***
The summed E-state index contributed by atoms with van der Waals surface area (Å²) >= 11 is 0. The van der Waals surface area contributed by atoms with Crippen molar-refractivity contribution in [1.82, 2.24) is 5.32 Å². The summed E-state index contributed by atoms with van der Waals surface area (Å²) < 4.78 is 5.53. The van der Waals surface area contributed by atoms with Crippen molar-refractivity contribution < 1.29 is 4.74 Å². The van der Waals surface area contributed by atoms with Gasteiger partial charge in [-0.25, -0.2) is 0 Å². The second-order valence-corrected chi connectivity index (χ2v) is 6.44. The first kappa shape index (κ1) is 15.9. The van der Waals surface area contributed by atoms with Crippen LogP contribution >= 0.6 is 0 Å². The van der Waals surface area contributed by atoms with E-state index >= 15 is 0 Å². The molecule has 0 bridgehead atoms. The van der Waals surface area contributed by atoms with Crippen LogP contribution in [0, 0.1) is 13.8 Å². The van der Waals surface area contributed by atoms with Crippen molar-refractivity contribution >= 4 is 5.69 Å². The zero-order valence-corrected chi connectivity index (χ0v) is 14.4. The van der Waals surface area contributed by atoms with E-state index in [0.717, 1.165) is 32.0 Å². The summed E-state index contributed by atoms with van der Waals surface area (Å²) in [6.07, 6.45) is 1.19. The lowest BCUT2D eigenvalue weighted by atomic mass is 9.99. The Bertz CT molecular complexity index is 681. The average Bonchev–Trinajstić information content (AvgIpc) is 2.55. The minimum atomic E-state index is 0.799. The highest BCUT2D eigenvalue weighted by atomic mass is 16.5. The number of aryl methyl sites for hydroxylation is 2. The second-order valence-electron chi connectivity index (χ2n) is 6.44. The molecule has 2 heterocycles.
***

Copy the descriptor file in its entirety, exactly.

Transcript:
The summed E-state index contributed by atoms with van der Waals surface area (Å²) >= 11 is 0. The van der Waals surface area contributed by atoms with Crippen molar-refractivity contribution in [1.82, 2.24) is 5.32 Å². The summed E-state index contributed by atoms with van der Waals surface area (Å²) < 4.78 is 5.53. The van der Waals surface area contributed by atoms with Crippen molar-refractivity contribution < 1.29 is 4.74 Å². The van der Waals surface area contributed by atoms with Gasteiger partial charge in [-0.25, -0.2) is 0 Å². The second-order valence-corrected chi connectivity index (χ2v) is 6.44. The first kappa shape index (κ1) is 15.9. The van der Waals surface area contributed by atoms with Crippen LogP contribution >= 0.6 is 0 Å². The van der Waals surface area contributed by atoms with E-state index >= 15 is 0 Å². The molecule has 0 bridgehead atoms. The van der Waals surface area contributed by atoms with Crippen LogP contribution in [0, 0.1) is 13.8 Å². The van der Waals surface area contributed by atoms with Crippen molar-refractivity contribution >= 4 is 5.69 Å². The zero-order valence-corrected chi connectivity index (χ0v) is 14.4. The van der Waals surface area contributed by atoms with E-state index in [0.717, 1.165) is 32.0 Å². The summed E-state index contributed by atoms with van der Waals surface area (Å²) in [6.07, 6.45) is 1.19. The lowest BCUT2D eigenvalue weighted by atomic mass is 9.99. The Bertz CT molecular complexity index is 681. The average Bonchev–Trinajstić information content (AvgIpc) is 2.55. The minimum atomic E-state index is 0.799. The highest BCUT2D eigenvalue weighted by atomic mass is 16.5. The number of aryl methyl sites for hydroxylation is 2. The second-order valence-electron chi connectivity index (χ2n) is 6.44. The molecule has 2 heterocycles.